Why you shouldn’t do New Year’s resolutions

James Mallinson — №2 with Guy Kawasaki

It’s something of a tradition at this time of year that everyone writes advice about new year’s resolutions. Whether it be on TV, in magazines or on blogs (ahem…), they all seem happy to dish out ill thought advice left, right and center. However I am going to buck this trend and provide a damning indictment of the new year’s resolution.

Much of the tips offered are generalized and recycled junk that end up offering nothing practical for the readers. Instead they build up the clean sheet nature of a new year and leave people with a naive optimism about what they can achieve. The result? Badly thought out and totally unrealistic resolutions that are destined to fail. Remember the rule of starting small.

Another major problem I have with new year’s resolutions is that too many people seem to have this view that a new year is the only time to think about ways of improving their lives. Because they also tend to have minimal knowledge about the process of habit breaking and building, it’s not unusual for all their efforts to fall apart within the first month. That leaves another eleven months before they decide to start the process all over again. It’s hardly constructive, especially if you have quite a large selection of resolutions, which is often another element of the typical new year’s list. How do you focus your time on a handful (or more) of habits? I can guarantee you that as soon as you slip up on one of them, it will be like a domino effect and bring down the progress on every other habit. You need to keep the list small and keep it compact.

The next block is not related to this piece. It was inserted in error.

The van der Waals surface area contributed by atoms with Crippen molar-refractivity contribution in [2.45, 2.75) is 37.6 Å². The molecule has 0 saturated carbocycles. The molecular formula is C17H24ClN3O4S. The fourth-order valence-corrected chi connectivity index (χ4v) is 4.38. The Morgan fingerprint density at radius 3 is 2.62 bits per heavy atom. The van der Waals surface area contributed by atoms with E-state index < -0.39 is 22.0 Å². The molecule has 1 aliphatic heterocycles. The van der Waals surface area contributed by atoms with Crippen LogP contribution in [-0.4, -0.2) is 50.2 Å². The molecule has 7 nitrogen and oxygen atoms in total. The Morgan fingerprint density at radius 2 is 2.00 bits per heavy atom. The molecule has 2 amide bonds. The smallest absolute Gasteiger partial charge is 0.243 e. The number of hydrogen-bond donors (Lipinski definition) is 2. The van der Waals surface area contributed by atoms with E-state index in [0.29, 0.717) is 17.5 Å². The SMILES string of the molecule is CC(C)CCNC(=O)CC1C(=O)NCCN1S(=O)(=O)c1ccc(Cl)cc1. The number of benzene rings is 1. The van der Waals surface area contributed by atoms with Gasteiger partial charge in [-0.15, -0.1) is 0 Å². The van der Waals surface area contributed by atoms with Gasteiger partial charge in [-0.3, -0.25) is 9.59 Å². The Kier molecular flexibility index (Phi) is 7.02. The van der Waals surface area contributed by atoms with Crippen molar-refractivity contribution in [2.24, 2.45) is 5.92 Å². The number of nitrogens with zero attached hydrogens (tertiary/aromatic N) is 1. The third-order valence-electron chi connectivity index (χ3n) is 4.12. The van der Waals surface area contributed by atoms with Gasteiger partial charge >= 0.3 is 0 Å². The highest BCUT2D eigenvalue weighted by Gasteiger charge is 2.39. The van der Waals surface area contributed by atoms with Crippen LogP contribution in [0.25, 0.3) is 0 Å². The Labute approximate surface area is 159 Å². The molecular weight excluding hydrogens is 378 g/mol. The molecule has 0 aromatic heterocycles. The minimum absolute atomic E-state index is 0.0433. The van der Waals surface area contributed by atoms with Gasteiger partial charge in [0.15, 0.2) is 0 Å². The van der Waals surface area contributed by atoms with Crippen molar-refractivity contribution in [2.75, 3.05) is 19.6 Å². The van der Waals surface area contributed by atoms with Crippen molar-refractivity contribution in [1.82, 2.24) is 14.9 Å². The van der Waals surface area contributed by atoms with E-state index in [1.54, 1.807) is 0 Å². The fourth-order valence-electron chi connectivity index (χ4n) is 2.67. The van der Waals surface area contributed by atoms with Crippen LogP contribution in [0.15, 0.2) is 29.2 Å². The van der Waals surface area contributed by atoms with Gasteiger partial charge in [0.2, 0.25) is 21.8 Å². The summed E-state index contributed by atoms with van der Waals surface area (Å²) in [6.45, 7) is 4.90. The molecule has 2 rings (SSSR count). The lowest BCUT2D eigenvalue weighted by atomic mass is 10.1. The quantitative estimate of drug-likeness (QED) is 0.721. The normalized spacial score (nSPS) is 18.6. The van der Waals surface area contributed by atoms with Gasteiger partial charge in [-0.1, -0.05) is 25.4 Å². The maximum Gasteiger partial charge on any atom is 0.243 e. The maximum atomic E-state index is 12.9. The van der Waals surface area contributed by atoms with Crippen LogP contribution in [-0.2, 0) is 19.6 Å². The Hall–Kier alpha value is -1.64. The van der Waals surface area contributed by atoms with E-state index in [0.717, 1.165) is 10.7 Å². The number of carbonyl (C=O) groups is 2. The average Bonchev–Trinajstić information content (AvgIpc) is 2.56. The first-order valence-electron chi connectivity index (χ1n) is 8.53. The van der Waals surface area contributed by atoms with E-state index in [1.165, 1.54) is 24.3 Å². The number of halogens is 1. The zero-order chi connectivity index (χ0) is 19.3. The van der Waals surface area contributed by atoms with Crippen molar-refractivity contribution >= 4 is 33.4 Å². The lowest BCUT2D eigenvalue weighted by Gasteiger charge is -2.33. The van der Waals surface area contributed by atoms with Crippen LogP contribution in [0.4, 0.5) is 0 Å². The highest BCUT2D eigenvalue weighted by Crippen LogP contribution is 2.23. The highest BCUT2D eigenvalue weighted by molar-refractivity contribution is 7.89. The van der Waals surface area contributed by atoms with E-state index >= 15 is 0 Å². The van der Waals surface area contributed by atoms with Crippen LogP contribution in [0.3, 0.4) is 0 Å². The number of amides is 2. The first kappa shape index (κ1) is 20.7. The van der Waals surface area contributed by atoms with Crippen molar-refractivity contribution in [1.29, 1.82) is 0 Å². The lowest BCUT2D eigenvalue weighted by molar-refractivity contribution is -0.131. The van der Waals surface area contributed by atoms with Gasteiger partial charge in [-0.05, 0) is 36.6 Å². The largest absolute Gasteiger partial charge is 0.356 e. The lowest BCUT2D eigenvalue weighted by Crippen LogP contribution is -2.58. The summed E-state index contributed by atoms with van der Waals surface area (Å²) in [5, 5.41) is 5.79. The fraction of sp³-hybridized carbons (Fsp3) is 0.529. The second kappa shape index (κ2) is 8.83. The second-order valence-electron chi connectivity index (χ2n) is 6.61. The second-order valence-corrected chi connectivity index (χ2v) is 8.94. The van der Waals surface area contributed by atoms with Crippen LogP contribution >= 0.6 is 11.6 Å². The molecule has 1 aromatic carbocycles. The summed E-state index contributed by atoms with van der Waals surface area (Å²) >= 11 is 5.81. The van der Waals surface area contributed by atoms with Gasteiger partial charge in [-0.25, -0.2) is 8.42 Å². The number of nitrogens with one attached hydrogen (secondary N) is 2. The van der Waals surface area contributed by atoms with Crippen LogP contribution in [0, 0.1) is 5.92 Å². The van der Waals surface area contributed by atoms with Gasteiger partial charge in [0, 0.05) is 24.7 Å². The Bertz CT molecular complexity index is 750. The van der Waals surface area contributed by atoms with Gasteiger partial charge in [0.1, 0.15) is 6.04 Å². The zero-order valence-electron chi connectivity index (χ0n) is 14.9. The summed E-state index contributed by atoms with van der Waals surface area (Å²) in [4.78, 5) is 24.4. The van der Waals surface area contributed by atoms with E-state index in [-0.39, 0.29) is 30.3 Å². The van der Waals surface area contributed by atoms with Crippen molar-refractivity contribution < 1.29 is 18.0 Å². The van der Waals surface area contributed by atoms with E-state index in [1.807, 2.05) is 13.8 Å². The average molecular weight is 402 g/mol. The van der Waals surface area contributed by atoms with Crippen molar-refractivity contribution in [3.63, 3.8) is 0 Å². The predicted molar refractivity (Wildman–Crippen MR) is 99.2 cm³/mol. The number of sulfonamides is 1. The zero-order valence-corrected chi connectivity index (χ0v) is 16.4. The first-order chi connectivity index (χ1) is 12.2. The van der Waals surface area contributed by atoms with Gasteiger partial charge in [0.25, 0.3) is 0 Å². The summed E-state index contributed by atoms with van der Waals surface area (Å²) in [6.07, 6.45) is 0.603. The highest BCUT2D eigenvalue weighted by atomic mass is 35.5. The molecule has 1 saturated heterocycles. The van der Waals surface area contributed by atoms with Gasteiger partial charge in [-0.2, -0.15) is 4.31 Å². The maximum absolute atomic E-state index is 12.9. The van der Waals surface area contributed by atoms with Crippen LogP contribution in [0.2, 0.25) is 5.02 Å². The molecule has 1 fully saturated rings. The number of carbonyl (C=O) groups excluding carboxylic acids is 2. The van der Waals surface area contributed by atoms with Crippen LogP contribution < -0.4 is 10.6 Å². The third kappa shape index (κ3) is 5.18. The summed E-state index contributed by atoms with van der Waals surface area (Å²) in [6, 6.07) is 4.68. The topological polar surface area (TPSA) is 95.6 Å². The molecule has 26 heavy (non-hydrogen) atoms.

However, perhaps the biggest problem with new year’s resolutions is that they are such a big deal, partly because of the way they are built up in the press, partly because they cover an entire year and partly because the new year is regarded as a fresh start for everyone. This is actually all really bad as it hypes the process up in your head to the point where one slip-up typically brings the whole process down. “It’s such a big deal, what will I do if I fall off the wagon one day? That’s my progress for the rest of the year ruined!” It breaks one of the other basic rules of working on your habits. You should use a suitably short timescale, such as a week or even a day and certainly not think about your progress yearly.

So you decide not to do new year’s resolutions for 2008, but what do you do instead? A new year is definitely a great chance to review your progress and determine what sort of direction you want to go in over the next twelve months, but using it as the moment to start attempting radical habit building with the wishy washy new year’s resolution approach is not wise.

Photo: Flickr / SJ photography CC BY-NC-ND 2.0

James mallinson

James Mallinson

James Mallinson comes from the UK and is an aspiring author. He started Organize IT nearly two years ago after he began dabbling in productivity, and wanted to share his tips and experience.

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